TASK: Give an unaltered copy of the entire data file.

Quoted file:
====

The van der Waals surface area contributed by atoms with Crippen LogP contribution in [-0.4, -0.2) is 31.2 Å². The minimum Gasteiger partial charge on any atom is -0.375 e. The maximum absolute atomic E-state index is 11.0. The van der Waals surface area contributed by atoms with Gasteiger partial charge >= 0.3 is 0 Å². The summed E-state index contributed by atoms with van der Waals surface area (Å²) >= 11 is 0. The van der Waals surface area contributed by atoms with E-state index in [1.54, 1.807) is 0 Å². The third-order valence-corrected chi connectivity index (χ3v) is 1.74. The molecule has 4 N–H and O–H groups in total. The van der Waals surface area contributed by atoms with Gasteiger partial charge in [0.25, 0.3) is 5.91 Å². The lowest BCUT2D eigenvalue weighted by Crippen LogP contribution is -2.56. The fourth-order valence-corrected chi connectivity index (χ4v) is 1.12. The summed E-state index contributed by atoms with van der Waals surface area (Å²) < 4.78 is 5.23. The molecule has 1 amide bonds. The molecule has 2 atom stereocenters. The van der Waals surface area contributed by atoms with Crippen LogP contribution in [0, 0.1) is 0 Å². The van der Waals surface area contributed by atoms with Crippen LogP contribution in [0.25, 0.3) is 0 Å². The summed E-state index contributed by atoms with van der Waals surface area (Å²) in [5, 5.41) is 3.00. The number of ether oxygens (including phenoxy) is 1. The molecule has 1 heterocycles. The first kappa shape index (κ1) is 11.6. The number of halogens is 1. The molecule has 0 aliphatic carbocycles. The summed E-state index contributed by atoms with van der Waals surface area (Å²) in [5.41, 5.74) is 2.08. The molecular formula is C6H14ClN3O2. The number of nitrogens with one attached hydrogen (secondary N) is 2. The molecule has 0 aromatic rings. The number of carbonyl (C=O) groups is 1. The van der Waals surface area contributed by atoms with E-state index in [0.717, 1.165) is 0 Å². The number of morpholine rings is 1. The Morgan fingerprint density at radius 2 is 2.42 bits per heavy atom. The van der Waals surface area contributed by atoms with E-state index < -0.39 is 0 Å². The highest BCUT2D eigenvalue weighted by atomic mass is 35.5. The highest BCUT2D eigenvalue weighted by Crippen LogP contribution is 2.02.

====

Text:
The van der Waals surface area contributed by atoms with Crippen LogP contribution in [-0.4, -0.2) is 31.2 Å². The minimum Gasteiger partial charge on any atom is -0.375 e. The maximum absolute atomic E-state index is 11.0. The van der Waals surface area contributed by atoms with Gasteiger partial charge >= 0.3 is 0 Å². The summed E-state index contributed by atoms with van der Waals surface area (Å²) >= 11 is 0. The van der Waals surface area contributed by atoms with E-state index in [1.54, 1.807) is 0 Å². The third-order valence-corrected chi connectivity index (χ3v) is 1.74. The molecule has 4 N–H and O–H groups in total. The van der Waals surface area contributed by atoms with Gasteiger partial charge in [0.25, 0.3) is 5.91 Å². The lowest BCUT2D eigenvalue weighted by Crippen LogP contribution is -2.56. The fourth-order valence-corrected chi connectivity index (χ4v) is 1.12. The summed E-state index contributed by atoms with van der Waals surface area (Å²) < 4.78 is 5.23. The molecule has 1 amide bonds. The molecule has 2 atom stereocenters. The van der Waals surface area contributed by atoms with Crippen LogP contribution in [0, 0.1) is 0 Å². The van der Waals surface area contributed by atoms with Crippen LogP contribution in [0.25, 0.3) is 0 Å². The summed E-state index contributed by atoms with van der Waals surface area (Å²) in [5, 5.41) is 3.00. The number of ether oxygens (including phenoxy) is 1. The molecule has 1 heterocycles. The first kappa shape index (κ1) is 11.6. The number of halogens is 1. The molecule has 0 aliphatic carbocycles. The summed E-state index contributed by atoms with van der Waals surface area (Å²) in [5.41, 5.74) is 2.08. The molecular formula is C6H14ClN3O2. The number of nitrogens with one attached hydrogen (secondary N) is 2. The molecule has 0 aromatic rings. The number of carbonyl (C=O) groups is 1. The van der Waals surface area contributed by atoms with E-state index in [0.717, 1.165) is 0 Å². The number of morpholine rings is 1. The Morgan fingerprint density at radius 2 is 2.42 bits per heavy atom. The van der Waals surface area contributed by atoms with E-state index < -0.39 is 0 Å². The highest BCUT2D eigenvalue weighted by atomic mass is 35.5. The highest BCUT2D eigenvalue weighted by Crippen LogP contribution is 2.02.